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CATASTROPHISM: The Apocalyptic Politics of Collapse and Rebirth
Thursday, April 18, 2013 @ 7:00 pm - 9:00 pm
Sasha Lilley, David McNally,Eddie Yuen, and James Davis probe the reasons why catastrophic thinking is so prevalent, and challenge the belief that it is only out of the ashes that a better society may be born. Join the authors in conversation at Modern Times.
Thursday April 18th: 7pm
Modern Times Bookstore Collective
2919 24th St (btwn Harrison & Bryant)
We live in catastrophic times. The world is reeling from the deepest economic crisis since the Great Depression, with the threat of further meltdowns ever-looming. Global warming and myriad dire ecological disasters worsen—with little if any action to halt them—their effects rippling across the planet in the shape of almost Biblical floods, fires, droughts, and hurricanes. Governments warn that there is no alternative to the bitter medicine they prescribe—or risk devastating financial or social collapse. The right, whether religious or secular, views the present as catastrophic and wants to turn the clock back. The left fears for the worst, but hopes some good will emerge from the rubble. Visions of the apocalypse and predictions of impending doom abound. Across the political spectrum, a culture of fear reigns.
Catastrophism explores the politics of apocalypse—on the left and right, in the environmental movement—and examines why the lens of catastrophe can distort our understanding of the dynamics at the heart of these numerous disasters—and fatally impede our ability to transform the world. Lilley, McNally, Yuen, and Davis probe the reasons why catastrophic thinking is so prevalent, and challenge the belief that it is only out of the ashes that a better society may be born. The authors argue that those who care about social justice and the environment should jettison doomsaying—even as it relates to indisputably apocalyptic climate change. Far from calling people to arms, they suggest, catastrophic fear often results in passivity and paralysis—and, at worst, reactionary politics.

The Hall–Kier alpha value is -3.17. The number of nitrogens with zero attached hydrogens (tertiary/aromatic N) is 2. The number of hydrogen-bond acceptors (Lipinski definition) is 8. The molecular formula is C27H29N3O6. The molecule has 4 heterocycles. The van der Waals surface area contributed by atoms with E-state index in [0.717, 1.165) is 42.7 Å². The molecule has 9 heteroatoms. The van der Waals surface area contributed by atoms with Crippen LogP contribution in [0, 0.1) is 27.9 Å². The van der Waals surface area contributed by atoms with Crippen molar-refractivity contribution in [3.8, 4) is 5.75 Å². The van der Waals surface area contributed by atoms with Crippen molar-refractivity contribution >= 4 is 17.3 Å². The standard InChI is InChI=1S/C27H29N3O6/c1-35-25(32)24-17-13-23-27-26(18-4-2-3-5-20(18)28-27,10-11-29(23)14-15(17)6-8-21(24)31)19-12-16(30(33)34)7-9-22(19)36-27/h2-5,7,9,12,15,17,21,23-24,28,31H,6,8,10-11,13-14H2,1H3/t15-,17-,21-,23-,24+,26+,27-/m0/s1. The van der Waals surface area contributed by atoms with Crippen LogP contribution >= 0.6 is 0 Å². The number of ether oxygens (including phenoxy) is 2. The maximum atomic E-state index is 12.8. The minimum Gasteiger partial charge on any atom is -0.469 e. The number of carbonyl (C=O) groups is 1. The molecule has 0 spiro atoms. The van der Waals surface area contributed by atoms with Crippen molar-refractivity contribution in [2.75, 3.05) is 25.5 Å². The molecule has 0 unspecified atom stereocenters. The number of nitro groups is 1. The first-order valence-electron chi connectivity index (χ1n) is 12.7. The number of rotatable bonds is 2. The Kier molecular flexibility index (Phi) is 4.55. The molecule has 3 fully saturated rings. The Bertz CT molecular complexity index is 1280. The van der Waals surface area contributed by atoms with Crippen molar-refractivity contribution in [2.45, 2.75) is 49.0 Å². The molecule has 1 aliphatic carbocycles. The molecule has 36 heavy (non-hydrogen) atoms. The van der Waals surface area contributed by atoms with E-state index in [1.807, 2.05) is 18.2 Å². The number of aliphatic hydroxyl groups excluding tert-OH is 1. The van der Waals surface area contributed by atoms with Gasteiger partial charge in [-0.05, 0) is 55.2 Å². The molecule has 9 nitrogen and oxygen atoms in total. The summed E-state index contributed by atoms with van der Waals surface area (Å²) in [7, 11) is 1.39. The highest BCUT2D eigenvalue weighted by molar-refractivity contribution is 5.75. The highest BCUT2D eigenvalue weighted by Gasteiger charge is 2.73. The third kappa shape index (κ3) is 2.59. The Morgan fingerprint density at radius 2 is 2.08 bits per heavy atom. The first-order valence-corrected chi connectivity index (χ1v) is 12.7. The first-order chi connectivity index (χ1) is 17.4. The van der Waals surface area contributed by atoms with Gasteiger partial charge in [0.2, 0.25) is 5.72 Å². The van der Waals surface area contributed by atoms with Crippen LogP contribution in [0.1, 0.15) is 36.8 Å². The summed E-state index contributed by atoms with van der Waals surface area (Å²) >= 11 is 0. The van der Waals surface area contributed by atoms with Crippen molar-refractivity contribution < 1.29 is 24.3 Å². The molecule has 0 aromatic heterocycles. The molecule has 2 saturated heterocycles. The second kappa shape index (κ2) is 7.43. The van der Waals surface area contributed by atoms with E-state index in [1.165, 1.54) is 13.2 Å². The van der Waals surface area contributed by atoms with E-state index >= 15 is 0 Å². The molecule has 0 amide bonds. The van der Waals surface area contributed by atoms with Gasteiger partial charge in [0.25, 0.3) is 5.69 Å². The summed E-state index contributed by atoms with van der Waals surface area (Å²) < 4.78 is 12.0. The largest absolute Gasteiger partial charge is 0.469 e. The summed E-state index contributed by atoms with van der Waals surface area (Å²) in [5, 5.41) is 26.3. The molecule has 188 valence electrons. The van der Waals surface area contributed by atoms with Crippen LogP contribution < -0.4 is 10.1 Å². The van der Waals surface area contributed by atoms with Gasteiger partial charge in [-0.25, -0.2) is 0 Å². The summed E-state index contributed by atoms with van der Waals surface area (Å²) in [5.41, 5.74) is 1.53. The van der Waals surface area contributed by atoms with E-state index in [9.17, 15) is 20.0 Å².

“Catastrophism comes at the right moment: 2012, the year of The End proclaimed across the political spectrum from deep ecologists to the Mayan Calendarists. Instead of concentrating on the merits of the claims of the various apocalypticians, Jim Davis, Sasha Lilley, David McNally, and Eddie Yuen examine the political function of these claims and find them to be deeply reactionary. This is a controversial book that challenges many of the unexamined assumptions on the left (as well as on the right). It is a warning not to abandon everyday anti-capitalist politics for a politics of absolute fear that inevitably leads to inaction.”
—Silvia Federici, author of Revolution at Point Zero: Housework, Reproduction, and Feminist Struggle
“Bravo! This is the book that has been sorely needed for so long to reveal the dead-end that a politics founded on catastrophic predictions must lead to in terms of either preventing them or actually changing the world. Essential reading for all those on the left who are concerned with the question of strategy today.”
–Leo Panitch, coauthor of The Making of Global Capitalism